Then we saw the military planes during the First World War: the fighter jets, bombers, but also ground attack planes. We then discovered with astonishment that during the Second World War, Romania had planes built by Romanians. One of these is the fighter jet that attacks other aircraft in flight – IAR 80, but also IAR 37, 38, 39 – a reconnaissance, observation, and light bombing aircraft. We also discovered the MIG 21 plane in the museum – an aircraft equipped by the Romanian Air Force, during peacetime. The pupils studied them closely in order to discuss their performance.

Romanian Air Force

Then we watched a movie presented by the Romanian Air Force and we watched the flight of some of today’s air heroes, who fly F16 planes – those that are now owned by our army, performing air police missions. Many pleasant memories flooded in, seeing the young pilot passionately talking about flying and fulfilling a dream. I had the chance to be next to him many years ago, as his teacher, when the dream of flying was a long series of questions… Now he helped me find answers to questions I knew our students would ask us today: How to lift a plane in the air? What is flying? How much does an airplane weigh? How fast does a supersonic plane fly? …They understood that dreams can come true if you believe in them and take care of them. So that they grow while you protect them.

Steps in the FUTURE

We continued with a film about the launch of a new space plane in 2018. Virgin Galactic made history when it launched its first aircraft into space – VSS UNITY. It was not exactly a plane, because it was taken to a very high altitude by another plane, from where he rose. It had a rocket engine! The future has already begun and it is good to train our students in exploring the world around them by showing them how easy it can be, reminding them of their duty to protect the world.

The aerodynamic forces

Students fascinated by the explanations received about the aerodynamic forces and did not contain the questions about how they act on an airplane during the flight. I watched a short film about the flight and all the factors that influence it. We then implemented what we learned and moved on to practical work, in which we built paper airplanes, experiencing what we learned about aerodynamic forces.

Our prototypes

We also prepared videos for them to build prototypes of airplanes, but we encouraged them to build new models, using their creativity. Not long after the end of our meeting, pictures of their prototypes, skillfully worked, have already started to arrive, and skills and messages that made our hearts rejoice. Now we must wait to meet in order to test them together.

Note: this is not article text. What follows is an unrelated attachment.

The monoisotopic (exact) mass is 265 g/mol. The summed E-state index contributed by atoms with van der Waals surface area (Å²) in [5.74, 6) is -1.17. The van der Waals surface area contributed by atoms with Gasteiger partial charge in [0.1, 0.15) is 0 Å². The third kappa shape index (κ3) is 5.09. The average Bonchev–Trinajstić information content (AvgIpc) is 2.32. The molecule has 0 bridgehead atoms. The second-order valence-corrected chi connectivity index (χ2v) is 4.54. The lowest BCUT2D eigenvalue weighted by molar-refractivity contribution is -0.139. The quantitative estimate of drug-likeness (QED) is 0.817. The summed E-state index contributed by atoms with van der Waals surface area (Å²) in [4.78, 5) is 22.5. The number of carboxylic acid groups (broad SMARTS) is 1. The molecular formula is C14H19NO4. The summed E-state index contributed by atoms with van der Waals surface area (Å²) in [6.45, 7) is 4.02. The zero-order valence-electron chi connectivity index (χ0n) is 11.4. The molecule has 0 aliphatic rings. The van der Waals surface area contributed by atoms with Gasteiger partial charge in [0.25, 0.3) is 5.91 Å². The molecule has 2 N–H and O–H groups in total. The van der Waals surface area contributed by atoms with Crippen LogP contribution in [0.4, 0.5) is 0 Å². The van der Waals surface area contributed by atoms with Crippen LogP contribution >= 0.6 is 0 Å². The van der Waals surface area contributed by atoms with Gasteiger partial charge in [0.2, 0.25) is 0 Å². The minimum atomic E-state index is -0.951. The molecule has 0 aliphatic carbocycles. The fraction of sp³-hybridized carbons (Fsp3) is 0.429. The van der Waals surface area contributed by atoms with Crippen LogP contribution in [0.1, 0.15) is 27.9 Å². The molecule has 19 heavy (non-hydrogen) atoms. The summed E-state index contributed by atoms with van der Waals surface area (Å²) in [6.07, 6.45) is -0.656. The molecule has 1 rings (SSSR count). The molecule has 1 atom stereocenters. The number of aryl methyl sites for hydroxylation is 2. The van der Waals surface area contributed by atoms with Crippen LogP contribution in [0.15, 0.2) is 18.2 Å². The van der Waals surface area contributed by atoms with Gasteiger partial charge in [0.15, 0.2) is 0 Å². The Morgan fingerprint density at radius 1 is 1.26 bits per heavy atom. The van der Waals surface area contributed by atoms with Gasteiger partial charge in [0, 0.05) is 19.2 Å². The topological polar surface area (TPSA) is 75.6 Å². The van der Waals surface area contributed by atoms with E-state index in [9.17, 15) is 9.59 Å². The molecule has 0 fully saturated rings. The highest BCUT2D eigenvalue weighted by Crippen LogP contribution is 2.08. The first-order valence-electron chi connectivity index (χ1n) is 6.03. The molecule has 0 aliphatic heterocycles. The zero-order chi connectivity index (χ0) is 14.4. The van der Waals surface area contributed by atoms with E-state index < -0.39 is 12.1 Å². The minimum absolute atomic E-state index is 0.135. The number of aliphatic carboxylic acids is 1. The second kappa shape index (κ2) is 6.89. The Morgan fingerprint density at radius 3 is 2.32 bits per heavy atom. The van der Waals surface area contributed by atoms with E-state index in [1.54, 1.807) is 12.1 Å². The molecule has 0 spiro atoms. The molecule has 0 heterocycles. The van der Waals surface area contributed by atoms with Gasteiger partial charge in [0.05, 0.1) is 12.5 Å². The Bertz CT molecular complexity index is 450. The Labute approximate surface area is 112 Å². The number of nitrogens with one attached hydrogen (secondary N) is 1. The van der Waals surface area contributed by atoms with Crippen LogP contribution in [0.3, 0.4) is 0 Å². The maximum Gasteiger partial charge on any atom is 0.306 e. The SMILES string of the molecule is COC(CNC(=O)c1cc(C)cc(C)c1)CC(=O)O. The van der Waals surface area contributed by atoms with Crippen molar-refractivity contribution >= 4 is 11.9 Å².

Week 22 – 26 April 2020


In the week of 22 – 26 April, we studied the “Sound” lesson in Engineering class. All noises are made with the help of vibrations. Vibrations appear when something moves back and forth. When things vibrate in order to make the sound, they are usually so small and are moving so fast, that you can’t see anything moving at all. But you can probably feel it. So did my beloved pupils, when they held up their hand up to their throat and say their name, they all fell that sort of buzzing in their neck. That’s the vibration!! Their vocal cords are the ones vibrating there. They can also feel and see the start of a sound when they play the guitar. Air is made up of very tiny particles who end up carrying the vibrations through the air, so sound can travel!

When a guitar string moves, the particles in the air around the string start to move, too. And then they bump into other particles, making those noises. These particles carry the vibration through the air until it hits the students’ ears, and they can hear the music.

The experiments

1. We discovered what a sound is and how it works by building a music box, and a membranophone.

2. Afterwards, they analyzed the Knock code and the Morse code. They decoded a message in the Knock code. Then, they tried to listen and send a message using the same code. It was our motto: “I do what I have to do today in order to be able to do what I like tomorrow!”

Building and testing the wired phone